In Brief

Anders Breivik gives Nazi salute on return to court

Jailed Norwegian killer defiant on first day of lawsuit against state's 'inhuman treatment'

Right-wing extremist Anders Behring Breivik has given a Nazi salute on the first day of his court case against the Norwegian authorities.

Breivik, who killed 77 people in Norway in 2011, claims his human rights have been violated because he has been kept in isolation for almost five years.

His lawyer, Oystein Storrvik, accused the state of "inhuman treatment" in his opening statement, claiming his client's plight was worse than the death penalty.

Before the hearing, Storrvik said Breivik had been "very stressed due to his isolation" in Skien prison, about 60 miles south-west of the capital Oslo.

"One of his main things to do [in prison] was to study and he has stopped that now and I feel that is a sign that isolation has been negative to his psychological health," he said.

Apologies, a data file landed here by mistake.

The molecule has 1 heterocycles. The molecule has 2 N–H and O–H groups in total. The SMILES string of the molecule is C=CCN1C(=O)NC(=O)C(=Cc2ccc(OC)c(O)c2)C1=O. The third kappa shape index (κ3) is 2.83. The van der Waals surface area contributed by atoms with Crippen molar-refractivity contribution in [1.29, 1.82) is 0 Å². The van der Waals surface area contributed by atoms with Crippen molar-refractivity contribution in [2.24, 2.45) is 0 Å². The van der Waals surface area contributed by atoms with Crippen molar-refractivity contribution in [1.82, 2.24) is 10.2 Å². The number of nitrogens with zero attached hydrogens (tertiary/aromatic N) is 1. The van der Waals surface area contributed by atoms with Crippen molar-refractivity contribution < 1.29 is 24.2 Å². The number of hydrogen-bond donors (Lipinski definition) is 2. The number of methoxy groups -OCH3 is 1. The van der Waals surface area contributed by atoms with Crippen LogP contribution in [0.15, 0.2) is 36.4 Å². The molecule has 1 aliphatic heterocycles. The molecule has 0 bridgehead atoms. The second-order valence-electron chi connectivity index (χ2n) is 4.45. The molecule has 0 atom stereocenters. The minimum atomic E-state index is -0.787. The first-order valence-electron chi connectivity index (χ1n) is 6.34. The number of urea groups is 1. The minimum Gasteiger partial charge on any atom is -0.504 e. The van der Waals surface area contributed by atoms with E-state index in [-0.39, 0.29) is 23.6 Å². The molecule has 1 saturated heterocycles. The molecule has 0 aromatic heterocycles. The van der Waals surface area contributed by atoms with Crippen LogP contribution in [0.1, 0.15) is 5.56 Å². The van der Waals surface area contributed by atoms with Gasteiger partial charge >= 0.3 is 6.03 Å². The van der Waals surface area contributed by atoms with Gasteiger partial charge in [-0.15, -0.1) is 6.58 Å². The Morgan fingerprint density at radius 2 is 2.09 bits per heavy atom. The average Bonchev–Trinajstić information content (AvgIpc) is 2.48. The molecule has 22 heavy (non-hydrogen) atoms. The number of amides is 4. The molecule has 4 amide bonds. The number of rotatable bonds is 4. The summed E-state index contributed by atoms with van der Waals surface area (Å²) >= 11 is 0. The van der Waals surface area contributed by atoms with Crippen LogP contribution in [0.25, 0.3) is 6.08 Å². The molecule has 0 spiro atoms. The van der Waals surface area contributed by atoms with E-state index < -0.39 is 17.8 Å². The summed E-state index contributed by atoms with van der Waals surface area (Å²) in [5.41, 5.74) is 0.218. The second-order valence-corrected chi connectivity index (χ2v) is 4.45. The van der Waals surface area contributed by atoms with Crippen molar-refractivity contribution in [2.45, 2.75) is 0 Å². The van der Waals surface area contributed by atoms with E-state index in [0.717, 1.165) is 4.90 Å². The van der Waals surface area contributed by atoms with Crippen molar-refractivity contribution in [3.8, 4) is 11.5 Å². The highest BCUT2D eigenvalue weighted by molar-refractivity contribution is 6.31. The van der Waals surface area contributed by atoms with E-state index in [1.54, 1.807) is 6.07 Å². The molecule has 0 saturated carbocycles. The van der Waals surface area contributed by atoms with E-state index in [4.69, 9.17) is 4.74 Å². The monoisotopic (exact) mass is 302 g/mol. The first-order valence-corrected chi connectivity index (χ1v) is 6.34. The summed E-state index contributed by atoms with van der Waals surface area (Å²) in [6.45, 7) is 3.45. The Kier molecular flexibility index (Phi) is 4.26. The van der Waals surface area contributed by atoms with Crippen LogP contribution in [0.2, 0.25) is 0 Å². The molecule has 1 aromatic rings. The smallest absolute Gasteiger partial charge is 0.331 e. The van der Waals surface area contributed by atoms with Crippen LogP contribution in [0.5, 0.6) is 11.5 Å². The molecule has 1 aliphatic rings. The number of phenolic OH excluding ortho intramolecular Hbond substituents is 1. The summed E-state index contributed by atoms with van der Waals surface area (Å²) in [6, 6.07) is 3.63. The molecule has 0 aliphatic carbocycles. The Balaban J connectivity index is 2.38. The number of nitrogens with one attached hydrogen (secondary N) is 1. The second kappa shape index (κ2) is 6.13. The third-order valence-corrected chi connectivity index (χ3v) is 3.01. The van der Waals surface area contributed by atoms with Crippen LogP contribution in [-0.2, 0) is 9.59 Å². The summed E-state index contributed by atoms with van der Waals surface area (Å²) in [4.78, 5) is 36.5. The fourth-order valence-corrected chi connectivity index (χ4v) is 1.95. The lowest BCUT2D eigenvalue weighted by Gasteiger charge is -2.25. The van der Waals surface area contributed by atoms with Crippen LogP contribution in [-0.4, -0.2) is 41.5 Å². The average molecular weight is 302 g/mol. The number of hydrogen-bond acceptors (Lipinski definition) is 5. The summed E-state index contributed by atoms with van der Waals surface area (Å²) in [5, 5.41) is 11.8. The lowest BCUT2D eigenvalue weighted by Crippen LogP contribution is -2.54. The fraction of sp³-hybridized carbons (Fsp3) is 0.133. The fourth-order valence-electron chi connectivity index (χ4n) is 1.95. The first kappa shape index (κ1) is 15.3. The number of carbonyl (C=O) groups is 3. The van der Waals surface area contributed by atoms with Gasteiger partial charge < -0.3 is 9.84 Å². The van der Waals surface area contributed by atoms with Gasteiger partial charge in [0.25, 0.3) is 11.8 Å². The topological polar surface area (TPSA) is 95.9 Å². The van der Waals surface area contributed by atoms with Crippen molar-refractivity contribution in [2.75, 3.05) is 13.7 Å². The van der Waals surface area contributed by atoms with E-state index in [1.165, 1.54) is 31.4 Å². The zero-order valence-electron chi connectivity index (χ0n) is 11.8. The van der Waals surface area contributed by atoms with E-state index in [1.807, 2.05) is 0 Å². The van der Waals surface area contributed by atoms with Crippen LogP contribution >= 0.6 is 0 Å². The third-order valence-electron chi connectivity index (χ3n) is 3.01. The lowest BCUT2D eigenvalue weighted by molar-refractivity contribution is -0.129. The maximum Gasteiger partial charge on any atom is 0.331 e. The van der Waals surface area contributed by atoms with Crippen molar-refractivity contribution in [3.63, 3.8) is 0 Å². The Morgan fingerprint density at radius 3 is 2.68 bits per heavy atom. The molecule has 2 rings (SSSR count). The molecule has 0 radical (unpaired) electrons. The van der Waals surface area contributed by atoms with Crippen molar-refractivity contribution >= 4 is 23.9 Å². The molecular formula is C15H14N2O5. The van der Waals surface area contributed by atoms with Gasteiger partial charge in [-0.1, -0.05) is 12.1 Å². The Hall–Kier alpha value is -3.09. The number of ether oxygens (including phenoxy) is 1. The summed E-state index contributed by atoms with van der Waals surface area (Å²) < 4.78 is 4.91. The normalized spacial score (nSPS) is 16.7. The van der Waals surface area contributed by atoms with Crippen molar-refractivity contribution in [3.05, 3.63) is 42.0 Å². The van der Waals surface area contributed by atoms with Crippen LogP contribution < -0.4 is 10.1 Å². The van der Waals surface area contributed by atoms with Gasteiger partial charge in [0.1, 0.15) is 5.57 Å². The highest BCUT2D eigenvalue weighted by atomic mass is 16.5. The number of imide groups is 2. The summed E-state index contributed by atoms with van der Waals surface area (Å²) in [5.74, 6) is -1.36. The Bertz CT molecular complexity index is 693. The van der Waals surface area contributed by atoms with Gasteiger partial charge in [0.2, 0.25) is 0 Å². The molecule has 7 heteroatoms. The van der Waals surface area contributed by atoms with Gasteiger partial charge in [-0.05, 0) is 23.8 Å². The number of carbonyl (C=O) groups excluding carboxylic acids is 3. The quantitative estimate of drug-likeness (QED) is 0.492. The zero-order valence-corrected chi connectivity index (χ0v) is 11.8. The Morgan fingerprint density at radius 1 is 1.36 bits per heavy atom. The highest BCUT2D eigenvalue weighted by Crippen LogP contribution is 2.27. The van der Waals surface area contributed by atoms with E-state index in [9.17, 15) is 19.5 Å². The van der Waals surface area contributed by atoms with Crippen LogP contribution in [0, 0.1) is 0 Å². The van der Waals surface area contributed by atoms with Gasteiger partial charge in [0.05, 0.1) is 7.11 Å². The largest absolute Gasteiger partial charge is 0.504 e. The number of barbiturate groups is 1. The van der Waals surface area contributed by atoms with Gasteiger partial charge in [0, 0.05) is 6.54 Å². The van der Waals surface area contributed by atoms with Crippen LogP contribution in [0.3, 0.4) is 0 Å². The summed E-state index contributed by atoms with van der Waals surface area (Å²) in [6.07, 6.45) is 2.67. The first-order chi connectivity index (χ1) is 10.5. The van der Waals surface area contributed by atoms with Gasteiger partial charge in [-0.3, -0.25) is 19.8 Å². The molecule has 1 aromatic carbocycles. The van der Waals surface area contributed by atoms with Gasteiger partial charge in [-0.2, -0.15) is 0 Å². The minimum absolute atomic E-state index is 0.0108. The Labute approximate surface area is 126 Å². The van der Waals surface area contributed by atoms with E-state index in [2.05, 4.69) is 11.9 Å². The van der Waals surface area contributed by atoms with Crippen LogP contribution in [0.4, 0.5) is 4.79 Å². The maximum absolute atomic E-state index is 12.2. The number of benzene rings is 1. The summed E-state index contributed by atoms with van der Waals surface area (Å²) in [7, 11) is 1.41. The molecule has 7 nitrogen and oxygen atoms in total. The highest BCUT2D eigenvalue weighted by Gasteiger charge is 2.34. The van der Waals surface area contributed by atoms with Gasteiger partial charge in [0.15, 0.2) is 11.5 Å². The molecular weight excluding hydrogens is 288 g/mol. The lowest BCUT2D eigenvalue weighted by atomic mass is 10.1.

Norway's attorney general's office has insisted that conditions are "well within the limits of what is permitted" under the European Convention on Human Rights.

The court hearing, which is being held in the high security compounds of Skien prison's gymnasium, is expected to run until Friday.

Should it decide that prison conditions are so strict they violate Breivik's human rights, it could order an easing of restrictions.

However, doctors are expected to testify that he is not suffering, says The Guardian.

"There are limits to his contacts with the outside world, which are of course strict… but he is not totally excluded from all contact with other people," said state lawyer Marius Emberland. He pointed to Breivik's contact with professionals, albeit from behind a glass partition.

Breivik was given Norway's maximum 21-year sentence in August 2012 for killing eight people in a bomb attack outside a government building in Oslo and then murdering another 69, most of them teenagers, in a rampage at a political camp for young people on the island of Utoya.

During the initial trial Breivik said he would "do it all again because my actions were motivated by goodness not evil" and cited the "necessary war against the Islamisation of Europe" as one of his motives.

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